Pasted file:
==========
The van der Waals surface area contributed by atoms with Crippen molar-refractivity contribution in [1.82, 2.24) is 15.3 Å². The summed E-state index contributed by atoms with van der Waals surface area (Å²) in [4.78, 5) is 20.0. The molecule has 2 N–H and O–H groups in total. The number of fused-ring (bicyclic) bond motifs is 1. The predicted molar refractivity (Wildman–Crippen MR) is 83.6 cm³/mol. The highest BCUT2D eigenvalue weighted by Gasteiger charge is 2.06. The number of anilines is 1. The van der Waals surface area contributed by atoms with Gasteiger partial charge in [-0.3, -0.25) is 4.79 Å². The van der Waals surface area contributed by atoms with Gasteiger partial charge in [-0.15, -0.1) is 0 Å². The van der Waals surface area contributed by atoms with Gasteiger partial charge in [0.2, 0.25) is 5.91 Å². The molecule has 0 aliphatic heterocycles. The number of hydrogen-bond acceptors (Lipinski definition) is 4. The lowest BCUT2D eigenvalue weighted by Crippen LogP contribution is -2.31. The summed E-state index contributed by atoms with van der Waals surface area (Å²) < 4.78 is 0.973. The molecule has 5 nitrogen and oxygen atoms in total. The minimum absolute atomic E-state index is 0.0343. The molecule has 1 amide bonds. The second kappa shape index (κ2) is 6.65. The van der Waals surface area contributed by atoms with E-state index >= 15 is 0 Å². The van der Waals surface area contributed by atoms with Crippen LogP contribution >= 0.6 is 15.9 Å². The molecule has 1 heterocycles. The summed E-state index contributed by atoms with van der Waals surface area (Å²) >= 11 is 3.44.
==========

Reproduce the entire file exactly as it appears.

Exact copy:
The van der Waals surface area contributed by atoms with Crippen molar-refractivity contribution in [1.82, 2.24) is 15.3 Å². The summed E-state index contributed by atoms with van der Waals surface area (Å²) in [4.78, 5) is 20.0. The molecule has 2 N–H and O–H groups in total. The number of fused-ring (bicyclic) bond motifs is 1. The predicted molar refractivity (Wildman–Crippen MR) is 83.6 cm³/mol. The highest BCUT2D eigenvalue weighted by Gasteiger charge is 2.06. The number of anilines is 1. The van der Waals surface area contributed by atoms with Gasteiger partial charge in [-0.3, -0.25) is 4.79 Å². The van der Waals surface area contributed by atoms with Gasteiger partial charge in [-0.15, -0.1) is 0 Å². The van der Waals surface area contributed by atoms with Gasteiger partial charge in [0.2, 0.25) is 5.91 Å². The molecule has 0 aliphatic heterocycles. The number of hydrogen-bond acceptors (Lipinski definition) is 4. The lowest BCUT2D eigenvalue weighted by Crippen LogP contribution is -2.31. The summed E-state index contributed by atoms with van der Waals surface area (Å²) < 4.78 is 0.973. The molecule has 5 nitrogen and oxygen atoms in total. The minimum absolute atomic E-state index is 0.0343. The molecule has 1 amide bonds. The second kappa shape index (κ2) is 6.65. The van der Waals surface area contributed by atoms with E-state index >= 15 is 0 Å². The van der Waals surface area contributed by atoms with Crippen LogP contribution >= 0.6 is 15.9 Å². The molecule has 1 heterocycles. The summed E-state index contributed by atoms with van der Waals surface area (Å²) >= 11 is 3.44.